Less commonly reported etiological bacteria are responsible for so called "culture negative endocarditis". Such bacteria can be identified by serology, culture of the excised valve tissue, sputum, pleural fluid, and emboli; and by polymerase chain reaction or and sequencing of bacterial 16S ribosomal RNA. Such bacteria include Bartonella, Chlamydia psittaci, and Coxiella.

Fungal and Viral Candida albicans, a yeast , is associated with endocarditis in IV drug users and immunocompromised patients. Other fungi demonstrated to cause endocarditis are Histoplasma capsulatum and Aspergillus. Endocarditis with Tricosporon asahii has also ben reported in a case report.

Candida albicans growing on Sabouraud agar Viral infections of the heart are usually associated with viral myocarditis or viral pericarditis. The existence of viral endocarditis is disputed, but there is some evidence that it can occur.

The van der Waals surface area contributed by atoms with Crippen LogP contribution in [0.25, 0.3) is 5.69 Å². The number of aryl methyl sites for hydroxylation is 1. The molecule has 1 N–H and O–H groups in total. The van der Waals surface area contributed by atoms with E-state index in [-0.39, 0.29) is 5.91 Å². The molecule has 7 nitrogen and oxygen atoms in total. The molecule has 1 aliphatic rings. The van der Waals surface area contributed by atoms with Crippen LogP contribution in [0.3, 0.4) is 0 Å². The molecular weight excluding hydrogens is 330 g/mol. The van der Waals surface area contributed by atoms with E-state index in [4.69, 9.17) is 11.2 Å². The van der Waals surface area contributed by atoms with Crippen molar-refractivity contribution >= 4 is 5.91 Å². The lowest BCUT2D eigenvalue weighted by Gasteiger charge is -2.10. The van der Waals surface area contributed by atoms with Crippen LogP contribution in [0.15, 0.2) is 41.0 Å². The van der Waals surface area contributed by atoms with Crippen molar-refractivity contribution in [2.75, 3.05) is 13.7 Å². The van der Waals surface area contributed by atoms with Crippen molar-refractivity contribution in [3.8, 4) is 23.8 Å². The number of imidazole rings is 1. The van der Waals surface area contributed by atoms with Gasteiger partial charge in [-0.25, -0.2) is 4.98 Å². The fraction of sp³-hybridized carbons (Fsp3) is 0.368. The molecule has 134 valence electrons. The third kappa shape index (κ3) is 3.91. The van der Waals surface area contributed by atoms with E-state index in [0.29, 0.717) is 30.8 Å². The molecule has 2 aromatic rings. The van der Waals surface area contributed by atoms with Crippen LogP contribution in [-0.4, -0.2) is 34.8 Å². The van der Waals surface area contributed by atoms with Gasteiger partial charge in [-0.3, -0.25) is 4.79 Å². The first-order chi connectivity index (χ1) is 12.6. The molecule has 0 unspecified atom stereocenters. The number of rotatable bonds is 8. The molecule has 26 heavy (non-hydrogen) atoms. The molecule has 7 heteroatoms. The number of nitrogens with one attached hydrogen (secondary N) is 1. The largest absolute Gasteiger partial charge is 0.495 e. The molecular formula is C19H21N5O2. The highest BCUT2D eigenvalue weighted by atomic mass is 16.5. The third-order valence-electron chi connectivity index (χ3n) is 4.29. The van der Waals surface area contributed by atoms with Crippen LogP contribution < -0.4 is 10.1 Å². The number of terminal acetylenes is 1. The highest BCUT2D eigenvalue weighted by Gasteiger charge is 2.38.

High dose antibiotics are administered by the intravenous route to maximize diffusion of antibiotic molecules into vegetation(s) from the blood filling the chambers of the heart. This is necessary because neither the heart valves nor the vegetations adherent to them are supplied by blood vessels. Antibiotics are continued for a long time, typically two to six weeks depending on the characteristics of the infection and the causative micro-organisms. In acute endocarditis, due to the fulminant inflammation empirical antibiotic therapy is started immediately after the blood has been drawn for culture. This usually includes vancomycin and ceftriaxone IV infusions until the microbial identification and susceptibility report with the minimum inhibitory concentration becomes available allowing for modification of the antimicrobial therapy to target the specific microorganism. In subacute endocarditis, where patient's hemodynamic status is usually stable, antibiotic treatment can be delayed till the causative microorganism can be identified.